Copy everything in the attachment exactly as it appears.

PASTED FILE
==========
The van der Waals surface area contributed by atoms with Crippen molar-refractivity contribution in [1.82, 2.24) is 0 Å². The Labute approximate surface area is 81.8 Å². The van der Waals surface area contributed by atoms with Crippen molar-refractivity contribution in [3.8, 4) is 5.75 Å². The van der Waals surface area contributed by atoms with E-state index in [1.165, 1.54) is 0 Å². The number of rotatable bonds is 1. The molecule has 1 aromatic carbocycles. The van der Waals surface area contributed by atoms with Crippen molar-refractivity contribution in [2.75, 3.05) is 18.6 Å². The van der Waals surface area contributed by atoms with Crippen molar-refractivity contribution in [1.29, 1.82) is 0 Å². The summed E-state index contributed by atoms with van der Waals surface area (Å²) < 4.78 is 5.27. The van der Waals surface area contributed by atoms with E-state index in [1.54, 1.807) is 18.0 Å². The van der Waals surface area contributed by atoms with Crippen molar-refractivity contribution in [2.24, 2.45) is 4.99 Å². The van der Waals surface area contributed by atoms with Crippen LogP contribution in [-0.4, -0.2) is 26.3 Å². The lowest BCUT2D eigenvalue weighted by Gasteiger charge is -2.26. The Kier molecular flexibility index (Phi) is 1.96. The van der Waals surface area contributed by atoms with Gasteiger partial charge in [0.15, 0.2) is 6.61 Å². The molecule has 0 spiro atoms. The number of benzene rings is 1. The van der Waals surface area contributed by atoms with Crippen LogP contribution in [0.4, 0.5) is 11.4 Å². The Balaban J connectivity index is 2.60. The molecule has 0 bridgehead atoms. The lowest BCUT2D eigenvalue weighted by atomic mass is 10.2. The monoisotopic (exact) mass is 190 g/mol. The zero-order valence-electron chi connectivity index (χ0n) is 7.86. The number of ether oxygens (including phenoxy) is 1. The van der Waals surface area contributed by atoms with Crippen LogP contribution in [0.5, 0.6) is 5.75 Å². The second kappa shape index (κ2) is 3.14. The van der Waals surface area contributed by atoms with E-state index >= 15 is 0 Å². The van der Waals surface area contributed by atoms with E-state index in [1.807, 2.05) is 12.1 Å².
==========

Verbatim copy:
The van der Waals surface area contributed by atoms with Crippen molar-refractivity contribution in [1.82, 2.24) is 0 Å². The Labute approximate surface area is 81.8 Å². The van der Waals surface area contributed by atoms with Crippen molar-refractivity contribution in [3.8, 4) is 5.75 Å². The van der Waals surface area contributed by atoms with E-state index in [1.165, 1.54) is 0 Å². The number of rotatable bonds is 1. The molecule has 1 aromatic carbocycles. The van der Waals surface area contributed by atoms with Crippen molar-refractivity contribution in [2.75, 3.05) is 18.6 Å². The van der Waals surface area contributed by atoms with Crippen molar-refractivity contribution in [1.29, 1.82) is 0 Å². The summed E-state index contributed by atoms with van der Waals surface area (Å²) < 4.78 is 5.27. The van der Waals surface area contributed by atoms with E-state index in [1.54, 1.807) is 18.0 Å². The van der Waals surface area contributed by atoms with Crippen molar-refractivity contribution in [2.24, 2.45) is 4.99 Å². The van der Waals surface area contributed by atoms with Crippen LogP contribution in [-0.4, -0.2) is 26.3 Å². The lowest BCUT2D eigenvalue weighted by Gasteiger charge is -2.26. The Kier molecular flexibility index (Phi) is 1.96. The van der Waals surface area contributed by atoms with Gasteiger partial charge in [0.15, 0.2) is 6.61 Å². The molecule has 0 spiro atoms. The number of benzene rings is 1. The van der Waals surface area contributed by atoms with Crippen LogP contribution in [0.4, 0.5) is 11.4 Å². The Balaban J connectivity index is 2.60. The molecule has 0 bridgehead atoms. The lowest BCUT2D eigenvalue weighted by atomic mass is 10.2. The monoisotopic (exact) mass is 190 g/mol. The zero-order valence-electron chi connectivity index (χ0n) is 7.86. The number of ether oxygens (including phenoxy) is 1. The van der Waals surface area contributed by atoms with Crippen LogP contribution in [0.5, 0.6) is 5.75 Å². The second kappa shape index (κ2) is 3.14. The van der Waals surface area contributed by atoms with E-state index >= 15 is 0 Å². The van der Waals surface area contributed by atoms with E-state index in [1.807, 2.05) is 12.1 Å².